The majority of AFL fans support Pride rounds and the league’s work to stamp racism out of football, but a growing number remain unconvinced that the AFL should be a leading advocate on social issues.
The annual AFL Fans Association survey, revealed exclusively by The Sunday Age, found that 66 per cent of respondents thought the AFL could do more to combat racism in football, as 47 per cent had witnessed racist comments directed at players. The survey found 62 per cent supported an annual Pride round for AFLW, and 59 per cent wanted one during the men’s season.
Bulldogs and St Kilda captains Ellie Blackburn and Hannah Priest mark Pride round.Credit:Getty Images
However, the authors of the report said the qualitative data showed a number of fans were worried about the AFL’s priorities. They wrote that “there is a concern that issues such as a focus on broadcasters, inclusion, gambling, digital ticketing, noise and lights at the game are distracting from the core focus of the game itself”.
The association said further work was needed to be more definitive, but supporter sentiments on inclusion were mixed, with the report stating: “Qualitative comments from fans vary on these matters, with some strongly advocating for more being done whilst others [were] concerned that the game of football and a focus on the fans needs to improve first. There is also concern from the qualitative comments that there is too much emphasis on the ‘woke agenda’ with some fans even questioning why questions on these topics are included in the fan survey.”
AFL Fans Association stakeholder Sheridan Verwey said about one in 10 comments provided by respondents reflected that.
“[Those respondents] are concerned the AFL is distracted and moving further and further away from what is great about the game,” Verwey said.
Responses also showed that most supporters thought other issues were of greater concern to them than inclusion and racism, with that category ranking ninth among 11 AFL-focused categories. Umpiring/rule changes, gambling and scheduling were in the top three.
Of the six categories that clubs should be most concerned about, according to fans, diversity and inclusion ranked last. List management and the retention of players was the fans’ greatest concern when it came to clubs.
Tanya Hosch, the AFL’s general manager for social policy and inclusion, said it was vital every supporter played a positive part in making football a welcoming place, and football must continue to stand up for what was right.
“Football is a place of inclusion and belonging and there is absolutely no place for racism in our game at any level. Ever. Everyone involved in football, including fans, has a role to play in combating racism and vilification in football and the wider community,” Hosch said.
The AFL’s executive general manager of inclusion and social policy, Tanya Hosch.Credit:AFL Photos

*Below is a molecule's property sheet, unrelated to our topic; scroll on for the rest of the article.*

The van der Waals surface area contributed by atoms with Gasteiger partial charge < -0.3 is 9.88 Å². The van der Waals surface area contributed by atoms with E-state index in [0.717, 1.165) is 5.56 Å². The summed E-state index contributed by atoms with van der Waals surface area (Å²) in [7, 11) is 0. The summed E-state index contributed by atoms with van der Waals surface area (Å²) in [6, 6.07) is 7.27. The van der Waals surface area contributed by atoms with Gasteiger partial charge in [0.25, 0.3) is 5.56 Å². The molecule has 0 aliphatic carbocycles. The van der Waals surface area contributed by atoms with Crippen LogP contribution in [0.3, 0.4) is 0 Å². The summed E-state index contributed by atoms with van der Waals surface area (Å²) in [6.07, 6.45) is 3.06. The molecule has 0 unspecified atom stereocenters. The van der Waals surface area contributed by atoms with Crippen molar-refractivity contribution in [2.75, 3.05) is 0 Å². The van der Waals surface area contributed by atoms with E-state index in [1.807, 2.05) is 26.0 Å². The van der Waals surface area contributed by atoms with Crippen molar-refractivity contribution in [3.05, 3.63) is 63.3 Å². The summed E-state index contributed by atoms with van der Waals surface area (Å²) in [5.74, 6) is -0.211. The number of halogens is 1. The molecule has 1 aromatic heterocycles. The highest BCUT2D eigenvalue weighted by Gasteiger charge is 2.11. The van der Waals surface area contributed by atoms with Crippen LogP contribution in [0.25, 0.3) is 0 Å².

“Nobody in our game or in the community deserves to be discriminated and vilified against due to their faith or race and there is simply no excuse for it. We encourage reporting of racist and other forms of abuse at games. When we receive reports, these are investigated and penalties apply to those we can locate as well as training provided to offenders.
“We also take opportunities to promote these messages – most recently the eSafety game last season with promotion of eSafety played at the finals of all men’s and women’s games last season.”
Most of the almost 3000 fans surveyed wanted the AFL to do more to combat racism in the game, with 36 per cent of respondents observing racist comments from one fan to another, 47 per cent witnessing racist comments directed at players and 25 per cent witnessing racist comments to an umpire. There was no date specified on when they may have heard such comments.
Verwey said the qualitative responses relating to fan behaviour were more encouraging, with several respondents saying the environment at games was better than it had been for fans.
“There is a sense that people have noticed an improvement, which is good,” Verwey said.
The independent survey found 69 per cent of respondents agreed that each club should conduct a review of their club’s treatment of Indigenous players. The questions were included on the survey soon after allegations made in Hawthorn’s review into cultural safety for past Indigenous players became public in September last year.
The AFL Players’ Association is nearing completion of a project that will see racist behaviour addressed within a human rights framework, which they believe will provide the industry with a template.
The AFL is yet to determine whether it throws its weight behind a “Yes” vote for the Voice to parliament referendum. The league showed its support for the “Yes” vote ahead of the same-sex marriage plebiscite in 2017.
An AFL spokesperson said the league was still working through the Voice question.
”The AFL is undergoing a consultation process with stakeholders from across the industry regarding the Voice to parliament referendum in 2023. Once that process is completed, the AFL’s Aboriginal and Torres Strait Islander Advisory Council will make a recommendation to the AFL Commission,” the spokesperson said.
Verwey said it was encouraging to see relatively high numbers supporting Pride round in the AFL because many respondents were in an older demographic.
A Pride game is held between St Kilda and Sydney in the AFL each season. The league is open to a dedicated Pride round in the AFL but wants to work with key stakeholders to ensure any supportive measures are well planned. The AFLW’s Pride round was introduced in 2021
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